The Sonoma County Regional Library Commission is scheduled to vote Monday on a new, reduced schedule that cuts public hours by nearly a quarter and has prompted intense debate and criticism.
The schedule offered for approval Monday has been slightly revised since Library Director Sandy Cooper announced last spring that all regional branches would be put on a uniform schedule of 40 hours a week.
It now reflects branch managers' preference for morning hours and children's programming over evenings, as well as a shorter day for staffers on Saturdays.
But Mondays - traditionally one of the busiest days — would remain dark around the county, and only the Central Library in downtown Santa Rosa would be open on Sundays.
The only evening hours would fall on Wednesdays, when most branches would be open from 10 a.m. to 8 p.m.
The new schedule would take effect July 31.
Many library staffers and patrons have objected to plans for reduced library service, particularly the Monday shutdown.
Union representatives proposed a plan — since rejected — that would allow each branch to adopt schedules to meet the needs of their particular demographics.
On Monday, even as commissioners gather in Santa Rosa, stakeholders in Sebastopol will be holding their own meeting to brainstorm ways to maintain current hours there through private fund-raising - an effort supported by Mayor Guy Wilson and other Sebastopol council members.
"What we're really trying to do now is just try to figure out the feasibility or the level of cooperation that we might be able to get from the county library system," Wilson said. "Assuming that they will work with us, there are a number of people in Sebastopol who have expressed their willingness to go out and fund raise, do what it takes."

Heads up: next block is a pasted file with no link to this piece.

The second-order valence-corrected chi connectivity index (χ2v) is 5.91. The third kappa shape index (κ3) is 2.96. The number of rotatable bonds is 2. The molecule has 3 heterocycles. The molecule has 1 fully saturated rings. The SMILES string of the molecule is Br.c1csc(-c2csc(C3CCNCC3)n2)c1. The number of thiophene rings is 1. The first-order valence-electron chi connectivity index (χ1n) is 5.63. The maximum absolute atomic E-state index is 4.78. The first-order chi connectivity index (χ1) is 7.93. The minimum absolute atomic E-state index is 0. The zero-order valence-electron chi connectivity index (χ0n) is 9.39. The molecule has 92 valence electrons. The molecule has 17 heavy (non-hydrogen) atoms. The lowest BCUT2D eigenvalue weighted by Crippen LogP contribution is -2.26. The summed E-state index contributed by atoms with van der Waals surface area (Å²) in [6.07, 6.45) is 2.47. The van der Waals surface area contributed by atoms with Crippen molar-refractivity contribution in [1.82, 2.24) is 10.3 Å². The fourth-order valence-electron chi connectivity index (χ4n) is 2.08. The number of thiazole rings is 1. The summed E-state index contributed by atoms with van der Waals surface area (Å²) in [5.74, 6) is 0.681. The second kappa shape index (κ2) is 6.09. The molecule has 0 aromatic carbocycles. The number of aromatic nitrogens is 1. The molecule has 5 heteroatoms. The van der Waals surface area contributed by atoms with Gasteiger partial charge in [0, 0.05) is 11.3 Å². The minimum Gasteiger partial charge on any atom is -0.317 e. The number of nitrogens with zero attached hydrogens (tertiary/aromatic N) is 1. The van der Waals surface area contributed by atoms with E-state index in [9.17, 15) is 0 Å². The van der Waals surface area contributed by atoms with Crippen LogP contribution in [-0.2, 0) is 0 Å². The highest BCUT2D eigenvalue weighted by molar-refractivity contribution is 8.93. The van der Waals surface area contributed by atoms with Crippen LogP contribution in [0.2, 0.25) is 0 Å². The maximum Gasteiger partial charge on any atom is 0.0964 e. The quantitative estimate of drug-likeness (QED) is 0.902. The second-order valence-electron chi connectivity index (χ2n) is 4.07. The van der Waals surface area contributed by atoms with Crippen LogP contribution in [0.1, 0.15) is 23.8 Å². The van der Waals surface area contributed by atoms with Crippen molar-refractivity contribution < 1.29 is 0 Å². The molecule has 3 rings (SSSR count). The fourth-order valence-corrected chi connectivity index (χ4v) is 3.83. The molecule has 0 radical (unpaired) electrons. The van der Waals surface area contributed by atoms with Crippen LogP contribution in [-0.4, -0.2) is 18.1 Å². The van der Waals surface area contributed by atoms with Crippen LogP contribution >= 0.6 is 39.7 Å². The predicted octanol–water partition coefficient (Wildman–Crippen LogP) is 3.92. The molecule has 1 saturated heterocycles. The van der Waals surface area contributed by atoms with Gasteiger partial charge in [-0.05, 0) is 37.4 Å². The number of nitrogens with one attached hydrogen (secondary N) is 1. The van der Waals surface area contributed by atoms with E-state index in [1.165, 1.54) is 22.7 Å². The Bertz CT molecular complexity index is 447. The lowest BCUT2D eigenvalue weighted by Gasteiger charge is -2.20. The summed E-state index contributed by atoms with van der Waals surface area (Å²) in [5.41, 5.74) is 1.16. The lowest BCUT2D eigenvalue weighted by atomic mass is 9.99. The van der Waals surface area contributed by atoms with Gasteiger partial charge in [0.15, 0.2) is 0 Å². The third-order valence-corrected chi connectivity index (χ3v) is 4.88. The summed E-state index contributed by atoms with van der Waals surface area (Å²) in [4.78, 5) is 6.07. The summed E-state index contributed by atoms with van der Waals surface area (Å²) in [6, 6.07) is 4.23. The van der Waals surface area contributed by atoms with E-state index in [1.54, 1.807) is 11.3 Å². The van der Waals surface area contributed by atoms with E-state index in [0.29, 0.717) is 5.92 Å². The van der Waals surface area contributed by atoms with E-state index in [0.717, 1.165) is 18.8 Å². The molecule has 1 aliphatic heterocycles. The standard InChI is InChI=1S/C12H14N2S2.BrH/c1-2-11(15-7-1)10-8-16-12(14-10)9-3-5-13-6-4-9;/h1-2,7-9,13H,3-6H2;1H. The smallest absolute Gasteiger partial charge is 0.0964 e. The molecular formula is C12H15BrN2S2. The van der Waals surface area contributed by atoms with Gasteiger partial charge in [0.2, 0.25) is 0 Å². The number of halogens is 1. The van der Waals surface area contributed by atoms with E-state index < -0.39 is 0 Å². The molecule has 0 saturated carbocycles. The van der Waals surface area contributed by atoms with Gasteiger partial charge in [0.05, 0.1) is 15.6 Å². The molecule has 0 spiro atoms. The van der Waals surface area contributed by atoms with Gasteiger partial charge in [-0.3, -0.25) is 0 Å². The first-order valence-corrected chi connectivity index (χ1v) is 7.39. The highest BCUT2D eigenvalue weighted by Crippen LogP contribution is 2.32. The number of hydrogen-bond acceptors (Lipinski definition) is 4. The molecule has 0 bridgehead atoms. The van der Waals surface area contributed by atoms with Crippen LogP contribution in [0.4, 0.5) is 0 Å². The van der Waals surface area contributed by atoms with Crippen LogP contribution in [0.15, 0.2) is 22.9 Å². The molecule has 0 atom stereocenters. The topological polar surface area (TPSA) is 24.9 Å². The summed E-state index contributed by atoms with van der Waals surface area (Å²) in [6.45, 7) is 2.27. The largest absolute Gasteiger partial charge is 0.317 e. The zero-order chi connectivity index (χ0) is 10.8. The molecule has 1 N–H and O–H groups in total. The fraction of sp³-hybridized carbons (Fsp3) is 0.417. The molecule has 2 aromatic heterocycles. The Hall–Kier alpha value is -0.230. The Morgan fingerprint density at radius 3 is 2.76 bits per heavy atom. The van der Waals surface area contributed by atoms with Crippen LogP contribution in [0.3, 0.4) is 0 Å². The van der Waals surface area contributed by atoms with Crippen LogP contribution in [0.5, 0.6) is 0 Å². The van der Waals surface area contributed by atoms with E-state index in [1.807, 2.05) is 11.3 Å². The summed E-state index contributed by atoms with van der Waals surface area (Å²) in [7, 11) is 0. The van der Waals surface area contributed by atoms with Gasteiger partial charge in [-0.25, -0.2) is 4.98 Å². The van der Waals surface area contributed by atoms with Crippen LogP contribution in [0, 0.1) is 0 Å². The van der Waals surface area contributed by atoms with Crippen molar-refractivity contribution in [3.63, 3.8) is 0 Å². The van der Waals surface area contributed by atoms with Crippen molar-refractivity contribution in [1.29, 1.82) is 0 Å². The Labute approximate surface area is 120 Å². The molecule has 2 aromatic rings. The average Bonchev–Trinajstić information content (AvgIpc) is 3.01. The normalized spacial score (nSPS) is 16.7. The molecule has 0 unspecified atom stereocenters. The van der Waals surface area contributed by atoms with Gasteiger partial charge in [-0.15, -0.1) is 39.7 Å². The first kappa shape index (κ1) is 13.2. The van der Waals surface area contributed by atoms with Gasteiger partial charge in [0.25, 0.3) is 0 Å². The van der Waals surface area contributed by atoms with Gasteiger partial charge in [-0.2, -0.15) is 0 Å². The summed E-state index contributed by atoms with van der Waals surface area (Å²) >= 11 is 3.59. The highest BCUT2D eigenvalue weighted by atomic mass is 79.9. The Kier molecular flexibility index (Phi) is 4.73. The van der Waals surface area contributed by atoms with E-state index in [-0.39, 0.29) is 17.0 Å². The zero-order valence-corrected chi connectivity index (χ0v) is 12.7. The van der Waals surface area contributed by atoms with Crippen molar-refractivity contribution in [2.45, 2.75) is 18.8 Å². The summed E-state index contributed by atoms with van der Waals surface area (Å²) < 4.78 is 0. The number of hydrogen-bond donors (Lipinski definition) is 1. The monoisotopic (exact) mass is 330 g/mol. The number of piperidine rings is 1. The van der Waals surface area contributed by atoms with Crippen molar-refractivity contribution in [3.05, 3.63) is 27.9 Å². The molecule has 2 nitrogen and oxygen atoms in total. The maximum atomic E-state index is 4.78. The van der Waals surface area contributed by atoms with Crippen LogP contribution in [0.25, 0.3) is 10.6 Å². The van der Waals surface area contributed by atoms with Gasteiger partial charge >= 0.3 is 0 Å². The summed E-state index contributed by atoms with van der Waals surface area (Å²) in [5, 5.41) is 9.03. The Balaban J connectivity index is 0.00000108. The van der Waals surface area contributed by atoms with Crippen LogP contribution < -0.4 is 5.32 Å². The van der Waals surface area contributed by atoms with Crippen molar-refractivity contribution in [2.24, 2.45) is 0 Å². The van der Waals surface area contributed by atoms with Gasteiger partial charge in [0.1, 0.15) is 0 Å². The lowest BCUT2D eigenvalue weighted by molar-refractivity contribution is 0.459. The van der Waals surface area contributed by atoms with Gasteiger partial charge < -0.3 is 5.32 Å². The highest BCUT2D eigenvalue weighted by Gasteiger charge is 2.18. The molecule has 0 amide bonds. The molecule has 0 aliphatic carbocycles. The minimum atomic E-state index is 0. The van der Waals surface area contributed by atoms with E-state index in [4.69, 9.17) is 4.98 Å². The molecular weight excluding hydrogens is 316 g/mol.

Cooper said no one is happy with the idea of slashing library hours, a move intended to help the library close a more than $1 million budget gap.
But as adjusted, the schedule proposed by branch managers and forwarded by Cooper for commission approval comes closer to meeting the different needs of patrons and staffers, she said.
Putting all employees on the same schedule would permit the library to float personnel between branches to cover leaves and vacations, saving an estimated $291,000 a year on substitute librarians, Cooper said.
Managers also wanted to ensure two consecutive days off for employees who continue to make concessions to reduce costs.
Cooper said any effort to single out Sebastopol for different treatment would raise critical policy questions and run counter to provisions in the Joint Powers Agreement under which the county's libraries were consolidated.
It's also not clear if donations could be used to pay salaries, or whether union representatives would permit staff at one branch to enjoy conditions not available elsewhere.
But Wilson and frequent library patron Dena Bliss, who organized Monday's Sebastopol meeting, said other communities would be welcome to replicate whatever solution Sebastopol might develop.
"I understand that there are competing interests, and I don't have a question in the world that there is a budget shortfall," Bliss said. "...But I don't believe that there are no creative ideas that will work, with a county as intelligent and creative as Sonoma, so that the community needs could be met and the budget constraints could also be met."